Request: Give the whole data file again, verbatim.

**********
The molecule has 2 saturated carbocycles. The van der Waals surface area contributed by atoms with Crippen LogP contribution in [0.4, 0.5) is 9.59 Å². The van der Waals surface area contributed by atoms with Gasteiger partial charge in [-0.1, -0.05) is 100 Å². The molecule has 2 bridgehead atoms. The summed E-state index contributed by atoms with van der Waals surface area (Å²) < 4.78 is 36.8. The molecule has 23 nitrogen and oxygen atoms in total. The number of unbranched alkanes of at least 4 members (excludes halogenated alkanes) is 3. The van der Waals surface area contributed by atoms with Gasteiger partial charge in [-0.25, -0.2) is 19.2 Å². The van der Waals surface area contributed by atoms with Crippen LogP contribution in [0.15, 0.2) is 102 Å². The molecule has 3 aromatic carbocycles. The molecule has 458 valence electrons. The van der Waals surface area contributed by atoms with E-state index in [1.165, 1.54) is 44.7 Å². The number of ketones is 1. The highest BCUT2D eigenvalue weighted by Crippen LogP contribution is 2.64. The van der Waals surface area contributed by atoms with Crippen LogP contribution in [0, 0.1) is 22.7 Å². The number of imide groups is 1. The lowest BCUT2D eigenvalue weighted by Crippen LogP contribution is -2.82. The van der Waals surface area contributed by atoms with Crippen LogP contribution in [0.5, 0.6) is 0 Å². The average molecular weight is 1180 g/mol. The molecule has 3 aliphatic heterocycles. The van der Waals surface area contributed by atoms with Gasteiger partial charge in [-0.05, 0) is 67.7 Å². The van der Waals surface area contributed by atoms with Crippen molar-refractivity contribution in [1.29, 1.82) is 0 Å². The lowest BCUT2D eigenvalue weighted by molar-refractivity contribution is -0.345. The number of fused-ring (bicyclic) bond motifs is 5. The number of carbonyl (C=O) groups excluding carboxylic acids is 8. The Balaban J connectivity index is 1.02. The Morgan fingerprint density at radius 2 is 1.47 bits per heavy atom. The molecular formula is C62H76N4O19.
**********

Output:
The molecule has 2 saturated carbocycles. The van der Waals surface area contributed by atoms with Crippen LogP contribution in [0.4, 0.5) is 9.59 Å². The van der Waals surface area contributed by atoms with Gasteiger partial charge in [-0.1, -0.05) is 100 Å². The molecule has 2 bridgehead atoms. The summed E-state index contributed by atoms with van der Waals surface area (Å²) < 4.78 is 36.8. The molecule has 23 nitrogen and oxygen atoms in total. The number of unbranched alkanes of at least 4 members (excludes halogenated alkanes) is 3. The van der Waals surface area contributed by atoms with Gasteiger partial charge in [-0.25, -0.2) is 19.2 Å². The van der Waals surface area contributed by atoms with Crippen LogP contribution in [0.15, 0.2) is 102 Å². The molecule has 3 aromatic carbocycles. The molecule has 458 valence electrons. The van der Waals surface area contributed by atoms with E-state index in [1.165, 1.54) is 44.7 Å². The number of ketones is 1. The highest BCUT2D eigenvalue weighted by Crippen LogP contribution is 2.64. The van der Waals surface area contributed by atoms with Crippen LogP contribution in [0, 0.1) is 22.7 Å². The number of imide groups is 1. The lowest BCUT2D eigenvalue weighted by Crippen LogP contribution is -2.82. The van der Waals surface area contributed by atoms with Crippen LogP contribution in [0.5, 0.6) is 0 Å². The average molecular weight is 1180 g/mol. The molecule has 3 aliphatic heterocycles. The van der Waals surface area contributed by atoms with Gasteiger partial charge in [-0.05, 0) is 67.7 Å². The van der Waals surface area contributed by atoms with Crippen molar-refractivity contribution in [1.29, 1.82) is 0 Å². The lowest BCUT2D eigenvalue weighted by molar-refractivity contribution is -0.345. The number of fused-ring (bicyclic) bond motifs is 5. The number of carbonyl (C=O) groups excluding carboxylic acids is 8. The Balaban J connectivity index is 1.02. The Morgan fingerprint density at radius 2 is 1.47 bits per heavy atom. The molecular formula is C62H76N4O19.